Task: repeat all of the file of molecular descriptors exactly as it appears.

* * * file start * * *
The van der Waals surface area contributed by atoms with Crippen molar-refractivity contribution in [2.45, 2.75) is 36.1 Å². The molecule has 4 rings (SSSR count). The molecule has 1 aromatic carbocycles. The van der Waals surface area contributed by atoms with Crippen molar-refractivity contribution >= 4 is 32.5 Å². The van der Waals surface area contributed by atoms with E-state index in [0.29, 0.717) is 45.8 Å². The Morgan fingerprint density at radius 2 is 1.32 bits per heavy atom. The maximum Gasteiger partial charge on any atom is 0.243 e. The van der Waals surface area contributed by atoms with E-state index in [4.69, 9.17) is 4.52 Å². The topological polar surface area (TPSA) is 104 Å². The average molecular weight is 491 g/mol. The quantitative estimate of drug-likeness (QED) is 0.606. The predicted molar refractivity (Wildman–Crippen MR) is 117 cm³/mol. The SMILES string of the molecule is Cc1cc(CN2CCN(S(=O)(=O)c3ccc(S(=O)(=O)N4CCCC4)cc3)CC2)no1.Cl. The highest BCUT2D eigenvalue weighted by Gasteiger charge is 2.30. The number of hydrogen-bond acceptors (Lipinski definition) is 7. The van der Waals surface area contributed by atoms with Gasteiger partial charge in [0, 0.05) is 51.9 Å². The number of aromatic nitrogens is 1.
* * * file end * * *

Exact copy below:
The van der Waals surface area contributed by atoms with Crippen molar-refractivity contribution in [2.45, 2.75) is 36.1 Å². The molecule has 4 rings (SSSR count). The molecule has 1 aromatic carbocycles. The van der Waals surface area contributed by atoms with Crippen molar-refractivity contribution >= 4 is 32.5 Å². The van der Waals surface area contributed by atoms with E-state index in [0.29, 0.717) is 45.8 Å². The Morgan fingerprint density at radius 2 is 1.32 bits per heavy atom. The maximum Gasteiger partial charge on any atom is 0.243 e. The van der Waals surface area contributed by atoms with E-state index in [4.69, 9.17) is 4.52 Å². The topological polar surface area (TPSA) is 104 Å². The average molecular weight is 491 g/mol. The quantitative estimate of drug-likeness (QED) is 0.606. The predicted molar refractivity (Wildman–Crippen MR) is 117 cm³/mol. The SMILES string of the molecule is Cc1cc(CN2CCN(S(=O)(=O)c3ccc(S(=O)(=O)N4CCCC4)cc3)CC2)no1.Cl. The highest BCUT2D eigenvalue weighted by Gasteiger charge is 2.30. The number of hydrogen-bond acceptors (Lipinski definition) is 7. The van der Waals surface area contributed by atoms with Gasteiger partial charge in [0, 0.05) is 51.9 Å². The number of aromatic nitrogens is 1.